ISLAND ESSENTIALS

Tunic, Abeille Ocupee Swimsuit, Perry EllisBEACH BASICS — SUMMER 2009

Photography By Anne

They’re hot. They’re cool. They’re all you need for a fashionable day at the beach.

SUMMER TIME & THE LIVING IS EASY

Live it in a beautiful tunic from the south of France. Tunic, Abeille Ocupee Swimsuit, Perry Ellis.

Available at Island Girl
843 686-6000 :: www.islandgirlhhi.com

Hilton Head is awaiting a S.C. Attorney General’s Office ruling on whether pets must be leashed on town beaches.Hilton Head Island dog owners are still waiting to hear whether they will continue to be allowed to let their canines run leash-free.

At press time for this issue of Hilton Head Monthly, town officials were awaiting a final ruling from the state Attorney General’s Office on the issue that arose earlier this year when the town became aware that its local ordinances regarding pets on the beach was at odds with a state leash law. While Hilton Head allows dogs to run free on the beaches during the off-season and before 10 a.m. and after 5 p.m. during the summer, state law dictates all dogs must be on leashes whenever they are off their owner’s property.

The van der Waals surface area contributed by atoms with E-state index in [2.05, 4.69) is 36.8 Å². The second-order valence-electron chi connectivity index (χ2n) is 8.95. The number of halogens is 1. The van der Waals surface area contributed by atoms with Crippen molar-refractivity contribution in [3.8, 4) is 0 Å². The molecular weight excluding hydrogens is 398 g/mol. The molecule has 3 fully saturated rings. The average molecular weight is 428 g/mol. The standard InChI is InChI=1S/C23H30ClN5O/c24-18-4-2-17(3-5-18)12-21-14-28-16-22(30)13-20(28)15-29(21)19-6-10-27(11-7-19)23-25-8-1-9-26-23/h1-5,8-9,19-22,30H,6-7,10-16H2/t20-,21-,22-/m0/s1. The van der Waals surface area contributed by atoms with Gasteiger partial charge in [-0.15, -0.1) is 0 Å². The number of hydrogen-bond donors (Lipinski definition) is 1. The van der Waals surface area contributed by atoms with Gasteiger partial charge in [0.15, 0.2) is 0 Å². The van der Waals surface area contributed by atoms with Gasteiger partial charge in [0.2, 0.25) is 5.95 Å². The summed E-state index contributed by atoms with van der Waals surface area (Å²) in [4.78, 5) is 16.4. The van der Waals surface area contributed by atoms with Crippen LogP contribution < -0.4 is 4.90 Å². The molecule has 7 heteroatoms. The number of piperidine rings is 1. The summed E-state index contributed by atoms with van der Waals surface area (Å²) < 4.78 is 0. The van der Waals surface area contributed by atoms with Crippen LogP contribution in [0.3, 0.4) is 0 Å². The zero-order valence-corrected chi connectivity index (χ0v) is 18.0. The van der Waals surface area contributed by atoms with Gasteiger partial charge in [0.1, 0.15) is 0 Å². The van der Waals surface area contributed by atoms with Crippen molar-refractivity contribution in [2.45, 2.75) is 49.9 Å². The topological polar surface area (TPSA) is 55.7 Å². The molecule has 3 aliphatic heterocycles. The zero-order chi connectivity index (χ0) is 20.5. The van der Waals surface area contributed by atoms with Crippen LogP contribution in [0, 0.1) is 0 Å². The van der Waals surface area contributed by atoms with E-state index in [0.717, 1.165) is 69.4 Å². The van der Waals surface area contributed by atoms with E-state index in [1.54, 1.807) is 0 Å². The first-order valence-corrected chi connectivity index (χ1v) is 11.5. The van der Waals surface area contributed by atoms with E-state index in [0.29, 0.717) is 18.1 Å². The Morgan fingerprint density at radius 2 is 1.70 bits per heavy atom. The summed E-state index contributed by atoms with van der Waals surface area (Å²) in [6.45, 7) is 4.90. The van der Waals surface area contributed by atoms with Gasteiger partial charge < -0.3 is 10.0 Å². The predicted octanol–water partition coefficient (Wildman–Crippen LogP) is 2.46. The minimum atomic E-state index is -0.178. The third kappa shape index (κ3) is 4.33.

Hilton Head Farmers Market
When/where: 8 a.m.-noon, Thursdays through Aug. 27; The Mall at Shelter Cove, Hilton Head
More information: 843-686-3090

Farmers Market of Bluffton
When/where: 2-6 p.m., Thursdays through Nov. 19; 40 Calhoun St., Bluffton
More information: 843-290-6831 or e-mail blufftonmarket@aol.com

Jasper County Farmers Market
When/where: 1-6 p.m., Fridays throughout the summer; 9935 South Jacob Smart Boulevard, U.S. 17, Ridgeland;
More information: 843-717-3690

Fresh from the farm to your tableUntil the middle of the 20th century, people often ate what they grew in their gardens or what was grown or raised on local farms. That changed with scientific innovations, transportation and corporate expectations.

Today, however, many people are getting back to their roots and supporting local businesses and farms, with the added bonus of eating healthier.

Back to the farm

One such place getting local support is Three Sisters Farm in Bluffton, which is operated by sisters Mary Connor, Priscilla Coleman and Beth Lee. The farm has been in their family since 1821, when surveyor James Porcher purchased the tract.

Aging well doesn’t mean turning back the clock